Myth and Ritual as Transgression and Excess

Myth and Ritual as Transgression and Excess in the work of Fipsi Seilern.

In the background, the landscape: stable ground geometrically segmented around a village or a town by the agricultural division of fields. Within that ordered space, the people: heterogeneous masses slowly consumed by a feast with the deaths, attending the burning sacrifice of condemned lovers, or gathered for a very last suicidal cocktail. From the ‘Dancing Plague’ of 1518 in Strasbourg, in which around 400 people danced continually and uncontrollably in the streets for over a period of one month, causing dozens of deaths from exhaustion, to the 1978 Jonestown tragedy, in which around 900 people part of an American religious organization known as The Peoples Temple ‘committed suicide,’ following the injunction of their leader, the solo show of the artist Fipsi Seilern at the recently opened 1963 Gallery in London, explores the notion of collective thinking with a particular focus on ritual, myth, and belief. Seilern’s recurring concern seems to be the determination of the condition(s) under which different groups of people from apparently unrelated geographical origins and within distinct historical contexts can be suddenly attracted or driven towards what can be considered a priori as irrational behaviours.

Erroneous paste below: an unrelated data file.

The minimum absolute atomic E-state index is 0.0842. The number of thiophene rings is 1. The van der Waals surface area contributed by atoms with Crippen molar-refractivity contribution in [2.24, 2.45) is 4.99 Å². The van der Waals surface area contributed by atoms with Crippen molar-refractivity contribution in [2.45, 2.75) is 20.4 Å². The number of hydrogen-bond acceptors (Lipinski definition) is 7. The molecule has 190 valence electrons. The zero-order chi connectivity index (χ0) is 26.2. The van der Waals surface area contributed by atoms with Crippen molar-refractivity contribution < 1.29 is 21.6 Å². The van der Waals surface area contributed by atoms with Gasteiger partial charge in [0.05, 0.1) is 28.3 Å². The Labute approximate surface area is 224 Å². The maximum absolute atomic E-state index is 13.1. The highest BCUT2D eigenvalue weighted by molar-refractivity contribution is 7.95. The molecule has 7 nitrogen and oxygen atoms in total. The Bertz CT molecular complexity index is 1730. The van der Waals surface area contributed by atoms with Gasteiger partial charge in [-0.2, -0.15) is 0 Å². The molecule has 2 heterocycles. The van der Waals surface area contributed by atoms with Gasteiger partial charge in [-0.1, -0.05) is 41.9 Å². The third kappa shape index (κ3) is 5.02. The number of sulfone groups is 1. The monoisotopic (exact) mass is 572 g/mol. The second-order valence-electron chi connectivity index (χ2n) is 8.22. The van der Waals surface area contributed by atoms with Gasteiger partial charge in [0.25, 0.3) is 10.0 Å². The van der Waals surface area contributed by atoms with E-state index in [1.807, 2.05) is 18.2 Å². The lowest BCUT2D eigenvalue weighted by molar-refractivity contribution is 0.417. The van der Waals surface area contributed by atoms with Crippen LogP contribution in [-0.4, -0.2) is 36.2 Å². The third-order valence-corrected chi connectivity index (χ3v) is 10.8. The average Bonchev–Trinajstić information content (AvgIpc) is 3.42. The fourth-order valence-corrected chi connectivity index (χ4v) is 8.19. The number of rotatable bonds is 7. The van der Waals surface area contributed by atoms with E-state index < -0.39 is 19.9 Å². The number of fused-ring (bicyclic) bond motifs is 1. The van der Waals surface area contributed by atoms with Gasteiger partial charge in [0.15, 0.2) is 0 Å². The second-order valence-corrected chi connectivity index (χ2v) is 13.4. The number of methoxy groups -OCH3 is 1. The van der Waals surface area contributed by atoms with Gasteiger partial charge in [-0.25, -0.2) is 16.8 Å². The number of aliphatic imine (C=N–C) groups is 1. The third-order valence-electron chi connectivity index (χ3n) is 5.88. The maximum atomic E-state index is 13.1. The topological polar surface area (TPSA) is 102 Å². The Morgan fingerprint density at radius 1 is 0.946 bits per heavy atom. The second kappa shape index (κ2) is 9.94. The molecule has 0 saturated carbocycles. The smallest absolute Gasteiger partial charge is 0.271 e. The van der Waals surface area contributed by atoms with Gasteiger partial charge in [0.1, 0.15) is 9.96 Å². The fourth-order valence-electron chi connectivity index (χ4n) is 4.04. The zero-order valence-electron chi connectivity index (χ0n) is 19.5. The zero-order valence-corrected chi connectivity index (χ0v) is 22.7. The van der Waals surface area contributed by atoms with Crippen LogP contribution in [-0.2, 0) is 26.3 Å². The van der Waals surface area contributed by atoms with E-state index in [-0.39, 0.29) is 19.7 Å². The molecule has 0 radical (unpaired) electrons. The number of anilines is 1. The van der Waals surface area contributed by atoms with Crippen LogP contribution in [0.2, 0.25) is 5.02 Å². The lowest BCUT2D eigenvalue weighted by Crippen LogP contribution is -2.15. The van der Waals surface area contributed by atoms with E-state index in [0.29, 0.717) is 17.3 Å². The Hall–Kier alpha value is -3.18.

Moreover, her drawings seem to emphasize on the emergence, or re-emergence of mythological beliefs and mystic rituals in groups of people evolving within supposedly rationalized space and social contexts such as French Renaissance, supposedly regulated by the authority of the clergy, or the even closer to us 1960’s America.


Written by Camille Houzé


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